U.S. F-22 stealth jets deployed in the Gulf take fuel from a KC-135 Stratotanker.
In order to keep their radar invisibility, U.S. F-22 Raptor multirole jets operating from Al Dhafra, UAE, fly their Combat Air Patrol missions over the Persian Gulf without their underwing tanks.
That’s why they may need several plugs into aerial refuelers booms to extend their endurance.
F-22s also fly HVAAE (High Value Asset Air Escort) escorting UAVs (Unmanned Aerial Vehicles) that operate along the boundaries of the Iranian airspace: during one such missions a Raptor discouraged two Iranian F-4s that were trying to intercept a Raptor drone.
Image credit: U.S. Air Force
Powerful looking but sadly unproven in a real battle so far!
sadly? don’t you mean happily it has not been combat proven? Now, this new Russian conflict might change that – watch the Chinese back Russia and start flexing its muscles. The only way this jet can be proven in ‘real’ combat is to take on a 5th GEN, and those are not even in the sky yet.
f22 is out dated anyway, its going to be retired early in favor of hopped up f35’s and the upcoming fx fighter.
While this might be an exercising in feeding a troll, or reasoning with a simpleton, or both:
– neither the United States nor Russia has enough at stake in the Ukraine to engage in direct conflict, let alone China – China might “flex its muscles” in the Indian Ocean but that’s not a short-term prospect;
– F22s have scheduled retirement dates from 2025 onwards but those are never reliable;
– the F35 is still the plane that “can’t turn, can’t climb, can’t run” – and, judging by last month’s GAO report, can’t even get off the ground reliably – not to mention that it is so overweight already that upgrading it is a non-starter;
– F22s can, by contrast, be upgraded;
– there’s an F/A-XX program, but it’s naval only; and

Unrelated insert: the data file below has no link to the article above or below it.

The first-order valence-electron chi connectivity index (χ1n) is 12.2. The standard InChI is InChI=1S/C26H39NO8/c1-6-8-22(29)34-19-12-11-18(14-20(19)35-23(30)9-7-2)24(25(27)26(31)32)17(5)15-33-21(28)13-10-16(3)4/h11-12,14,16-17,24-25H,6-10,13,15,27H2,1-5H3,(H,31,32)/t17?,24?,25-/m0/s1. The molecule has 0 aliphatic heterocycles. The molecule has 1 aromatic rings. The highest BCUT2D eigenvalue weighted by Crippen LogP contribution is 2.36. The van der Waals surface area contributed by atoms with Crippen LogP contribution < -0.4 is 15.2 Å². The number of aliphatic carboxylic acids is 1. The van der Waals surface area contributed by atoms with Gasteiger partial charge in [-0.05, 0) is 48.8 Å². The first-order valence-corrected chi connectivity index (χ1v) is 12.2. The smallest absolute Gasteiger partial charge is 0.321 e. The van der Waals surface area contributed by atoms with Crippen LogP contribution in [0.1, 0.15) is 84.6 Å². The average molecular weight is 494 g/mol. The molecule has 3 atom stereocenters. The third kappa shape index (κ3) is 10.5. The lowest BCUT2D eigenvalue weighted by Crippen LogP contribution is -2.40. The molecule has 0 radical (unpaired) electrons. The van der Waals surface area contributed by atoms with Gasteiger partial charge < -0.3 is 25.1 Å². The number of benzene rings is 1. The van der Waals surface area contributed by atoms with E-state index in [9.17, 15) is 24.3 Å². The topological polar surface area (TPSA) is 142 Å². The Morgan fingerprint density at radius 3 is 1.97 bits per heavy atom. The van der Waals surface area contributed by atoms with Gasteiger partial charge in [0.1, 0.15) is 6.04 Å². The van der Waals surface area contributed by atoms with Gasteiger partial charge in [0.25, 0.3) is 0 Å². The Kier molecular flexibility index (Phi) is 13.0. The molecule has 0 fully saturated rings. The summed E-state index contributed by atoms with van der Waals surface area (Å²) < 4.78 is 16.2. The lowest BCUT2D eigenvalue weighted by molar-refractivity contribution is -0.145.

– so far as some predictions based in, well, reality: (i) no prospect of combat between F22s and Russian air force units and some chance of China, but not in the next 5-10 years if ever; (ii) no-one is going to expose F35s to combat and only forces facing no likelihood of combat (Canada) is going to buy them; and (iii) whatever comes next almost certainly won’t have a pilot.
I’m no troll, and i know a lot of folks who work in Military aviation so i’m not completely stupid. What i detect in your post is not an argument that the F22 can or cannot take on Russian or Chinese 4th or 5th Gen fighters, but a hate piece against the F35.
There will be 2000 F35’s and they will be hopped up for air to air combat over the life of the program. Australia and Israel will see to that since they do not have the capability with F15’s and 16’s.
There is a huge risk of an engagement in the border areas. As soon as that happens and a Su35m toasts an eagle it will be a new game.
– no-one knows what F22s would do against Russian/Chinese 5G. Everyone – except you, apparently – knows that any Russian/Chinese 4G would be destroyed.
– as to F35s and F22s, sorry, but I think you need to defer to this:*
“If I do not keep that F-22 fleet viable, the F-35 fleet frankly will be
irrelevant. The F-35 is not built as an air superiority platform. It
needs the F-22.”
and that’s even before we go back to the RAND Corporation “can’t …” comments about the F35 and the GAO’s assessment that F35 currently lacks critical warfighting capability. These and other reports have also established that there’s just no upgrade space/scope in the F35. So not so much “hate piece” as, well, data.
– Israel operates both F15s and F16s. Russia doesn’t operate the Su35M.
*that’s General Hostage, Commander, USAF Air Combat Command.
Facts are great things – I’d suggest trying some.
I don’t agree with you. At lease up to 10 years later the U.S doesn’t need to use Raptors in any conflict even in a war with Russia. As no other country up to that time is able to use any kind of stealthy planes in a war and till that time F22 will become more and more powerful due to the upgrades on it during the coming year and so it will be the number one stealthy jet during all of its service years.